In the Bleak Midwinter

The light returns home
And illuminates the heart.
Candle burns bright.

The solstice holds deep meaning for me; much more than Christmas. The return of the light in winter has been a powerful metaphor for surviving depression for me since I was quite young. I was raised in the Episcopal church and the season of Advent has always appealed to me, too – the weekly lighting of the candles, and the anticipation of the return of the Light. The imagery continues to resonate with me, though I no longer attend services or believe most of the liturgy surrounding it.

Hanukkah – the Festival of Lights – appeals to me also, for the same reasons, though I’m not Jewish and I don’t know anyone who is. It’s also about overcoming oppression (darkness), represented by the lighting of the menorah candles each night.

It’s all so powerful, and no accident, I’m sure, in this otherwise desolate season.


I have lived most of my life in Michigan, above the 45th parallel, and here we have a lot of winter and not much sunlight for most of the year. I love Spring and Summer cuz I love to be outside, especially on my bike, but also because I need color and sound, which are life for me. Unfortunately, those seasons are brief, and Winter’s quiet and dark monochrome days go on and on here. Each day without sunlight and warmth and color is a hammer blow to my fragile brain chemistry.

The imagery surrounding this season of the light – hope, warmth, life – returning is powerful to someone struggling in the darkness, metaphorical or otherwise. It’s all about hope and possibility and overcoming whatever it is in your life that has dimmed the light within you and requires renewal.

Happy Solstice, friends. The future looks brighter from here. 😉


Life is with people


Life is With People is a book I read in college. I’ve never forgotten the title because it’s so true. The book was specifically about Jewish communities throughout history, and how the idea of community is woven so completely into the fabric of Jewish life that it never occurs to them to question the value of it.

I plodded through the book then – it was required reading for a Jewish Studies course I was taking; the course was great, but the book was not – and beyond the simple description I just gave, I don’t remember a thing about it, except that the cover was bright orange. I think of the title often, though.

Here’s the thing: my Aquarian heart knows that life is with people. I was born knowing that. Aquarians are hard-wired for brotherhood, sisterhood, neighborhood; whatever ‘hood you want to name. When in Sunday school they told me that Jesus asked me to love my neighbor as myself, I got it. I did then, and I do now. I embrace the idea of community, completely, wholly, happily.

Exclusion makes me angry. I can sniff it a mile away, and it always turns my stomach. The idea that some people are acceptable, and others are not – for any reason – is simply ridiculous to me. More than ridiculous, it is repulsive. Exclusion requires judgment, intolerance, and fear. People cite all kinds of reasons for exclusion – most often morality – but let’s be clear: it’s about ignorance and fear, and nothing else. There is nothing moral about prejudice. The Bible, supposedly the last word (no pun intended) on morality is pretty clear on this point, too: Judge not, lest ye be judged.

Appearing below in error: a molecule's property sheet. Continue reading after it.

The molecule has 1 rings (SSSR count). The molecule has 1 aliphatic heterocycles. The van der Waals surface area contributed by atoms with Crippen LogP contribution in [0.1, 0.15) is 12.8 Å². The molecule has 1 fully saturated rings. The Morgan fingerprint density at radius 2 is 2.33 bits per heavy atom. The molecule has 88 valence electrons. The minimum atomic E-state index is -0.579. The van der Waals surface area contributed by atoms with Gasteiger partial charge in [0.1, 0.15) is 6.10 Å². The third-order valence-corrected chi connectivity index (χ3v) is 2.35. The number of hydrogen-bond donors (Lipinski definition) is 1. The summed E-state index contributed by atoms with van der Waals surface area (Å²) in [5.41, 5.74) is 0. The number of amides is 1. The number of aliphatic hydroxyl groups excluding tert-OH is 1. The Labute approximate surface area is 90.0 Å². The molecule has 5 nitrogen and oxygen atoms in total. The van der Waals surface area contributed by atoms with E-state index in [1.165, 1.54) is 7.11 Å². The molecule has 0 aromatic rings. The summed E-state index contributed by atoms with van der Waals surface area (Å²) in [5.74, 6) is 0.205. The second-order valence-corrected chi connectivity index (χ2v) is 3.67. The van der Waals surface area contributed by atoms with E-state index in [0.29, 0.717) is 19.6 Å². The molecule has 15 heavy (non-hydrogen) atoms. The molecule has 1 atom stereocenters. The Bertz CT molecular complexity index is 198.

I don’t find any ambiguity in that statement at all. Same as “love thy neighbor as thyself.” Clear, concise; no room for misunderstanding. Is there?

Is there?

I was a card-carrying, singing-in-the-choir Episcopalian for most of my life. I explored every other religion/belief system/moral tenet out there when I was a young adult. Some resonated with me, others did not. I took what had meaning for me and left the rest. So I had sort of a hybrid personal religion, but I always maintained ties with Christianity in general, and the Episcopal church in particular.

Until 10 years ago, or so. I still love the Episcopal church in general, especially the little one in my tiny town. My parents were married there, I was baptized and confirmed there. I really did sing in the choir. When I got older, and understood the poetry and beauty in the liturgy, I loved it even more. I loved the community spirit of the congregation. I loved coffee hour. I looked forward to Sunday. I was a believer, baby!

I believed in God, though probably I defined that more broadly than even most of my pretty broad-minded-as-Christians-go fellow Episcopalians. And I believed in people – the power of the human spirit. The Episcopal church was the first to appoint an openly gay man as a bishop. Further evidence to me that these were my people. 

Then our beloved priest retired, and we got a new one from out east. He was a bigot, misogynist, and a homophobe. A man of God. Believed in Christ. Believed that people of color, women and LBGT people were less than God’s cherished creatures. He protested the appointment of Bishop Robinson, openly and vehemently. When our bishop came to visit the parish, he embarrassed us by spewing his hate following the Bishop’s speech to the congregation.


So I’m thinking, okay, this is a test of my belief that everyone has a place at the table. God has a sense of humor. He’s testing me.

All are welcome?

Okay, how about this guy?

I failed the test. I didn’t condemn the priest as human being, but I couldn’t deal with him and his hypocrisy every Sunday. The worst part was that I discovered that some of the congregants, many of whom I had known and loved since childhood, shared his beliefs.